(inside) Australian Design: Review of Product Customisations, by Naomi Stead and Maital Dar

Oh my, how times have changed since Henry Ford offered the Model T in ‘any colour, so long as it’s black.’ Now it is more a case of any colour, full stop, and that’s not just for cars – it is now possible to have the original manufacturer customise your shoes, your t-shirt, your computer or your washing machine. And that’s before you get your own individualising hands on it to ‘modify’ or ‘pimp it up’ even further. The practice of personalising consumer products, whether during the mass production process or afterwards, has become a cultural phenomenon.

In fact, as soon as you scratch the surface, you begin to see it everywhere. The built-to-order manufacture of real cars seems to be connected, in a fascinating way, to motor racing computer games, and the way they let you select the exact aesthetic and mechanical specifications of your vehicle, along with the type of track and scenery. This kind of wish-fulfilling entertainment is also provided by the American cable TV program ‘pimp my ride’, where a team of panel beaters and car detailers modify dodgy old vehicles into impossibly glamorous and accessorised one-off pimp-mobiles. There were are stories of ‘modders’, strange obsessive groups whose members are completely absorbed with the modification of iBook computers, or palm pilots, or particular kinds of motorbike. More locally, there are whole Australian suburbs where the most common pastime is spending evenings and weekends ‘hotting up’ your car, which is then shown off to gatherings of admiring onlookers. To an extent this appears to be gadget-fiend boys playing with their toys. But it is also much more widespread, and with much larger implications, than that.

There has always been a level of customisation in things like clothing – as soon as you decide to wear that scarf with that jacket then you are ‘individualising’ your appearance through the combination of separate mass produced parts. Houses, too, have long been individualised – not just through the construction of a three bedroom instead of a two bedroom house, but also through the addition of furnishings, gardens, alterations and additions, and so on. The practice of architecture is predicated on the design of highly individualised ‘bespoke’ buildings, so there is nothing new there. But what is new in this phenomenon is the customisation of discreet consumer objects, things that would not or could not have been modified before. There is clearly a difference between a ‘backyard’, hand-crafted modification, and customisation as a high-end branding and manufacturing exercise. But curiously, there are also overlaps and similarities.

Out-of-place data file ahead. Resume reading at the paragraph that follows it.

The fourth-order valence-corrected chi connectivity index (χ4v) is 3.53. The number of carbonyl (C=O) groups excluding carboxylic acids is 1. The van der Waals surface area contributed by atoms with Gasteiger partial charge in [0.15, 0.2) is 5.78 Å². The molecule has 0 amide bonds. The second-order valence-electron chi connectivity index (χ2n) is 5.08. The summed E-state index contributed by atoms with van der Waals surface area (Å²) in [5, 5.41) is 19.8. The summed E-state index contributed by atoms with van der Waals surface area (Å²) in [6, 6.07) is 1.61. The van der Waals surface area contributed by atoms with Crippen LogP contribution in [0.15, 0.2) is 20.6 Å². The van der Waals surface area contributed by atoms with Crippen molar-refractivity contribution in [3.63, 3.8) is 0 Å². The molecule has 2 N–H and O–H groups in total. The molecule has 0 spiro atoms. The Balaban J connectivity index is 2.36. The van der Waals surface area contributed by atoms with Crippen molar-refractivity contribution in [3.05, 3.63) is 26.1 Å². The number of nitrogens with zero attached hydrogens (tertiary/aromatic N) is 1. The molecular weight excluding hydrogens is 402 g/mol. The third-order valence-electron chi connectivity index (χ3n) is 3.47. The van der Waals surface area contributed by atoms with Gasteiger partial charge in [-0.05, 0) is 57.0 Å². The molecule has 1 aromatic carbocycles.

Cut to present day New York, and a hip young urbanite walks through the city in her own, unique, self-modified pair of trainers. People frequently come up to her, to say the shoes are cool and ask where she bought them. Naturally she falls back on the old joke that she could tell them but then she would have to kill them. There is something illuminating here: not only that there is a phenomenon of people modifying their own shoes, or that this is widely regarded as uber-cool, or even that it would be necessary to protect the source of your unique item with mock-threats. What is most interesting about this story is the fact that everyone assumes that the shoes were bought somewhere – that they are unique, but also attainable. The question ‘did you do those yourself?’ (note that this is not ‘make those yourself’ – the modifier does not make, they adapt) would have quite a different air – of curiosity, of envy, but perhaps also disappointment, and even a little dismissiveness. Shoes that looked hand-made would have the cachet of the one-off, but would also carry the mildly embarrassing association of something you knocked together in your shed. You want your shoes to be idiosyncratic, but with the sleekness and sheen and production values of objects in mass production. It should look as though they are generally available, but only in an infinitely more cool parallel universe, from which they have been retrieved as singular, odd souvenirs.

So here is the curiosity – the hand-made, the custom-made, the tailor-made, the home-made: each has very different implications, and different levels of status within different spheres. That macramé owl you hand-made in primary school might still be good for a laugh from your friends, but it’s unlikely to be taking pride of place on the living room wall. On the other hand, your tailor-made jacket, your upgraded, fully featured, made-to-order dishwasher, and the carefully individualised mini-cooper in the driveway, are quite possibly points of pride, even regarded as extensions or expressions of your own individuality and personality. Why is custom-made sometimes so prestigious and desirable, and sometimes so gauche? It seems that it matters less whether it is hand-made, and more who hand-made it. It also seems that this has everything to do with the labelling of the item, the role and authority of the designer, and the complex hierarchy of craft/art/design.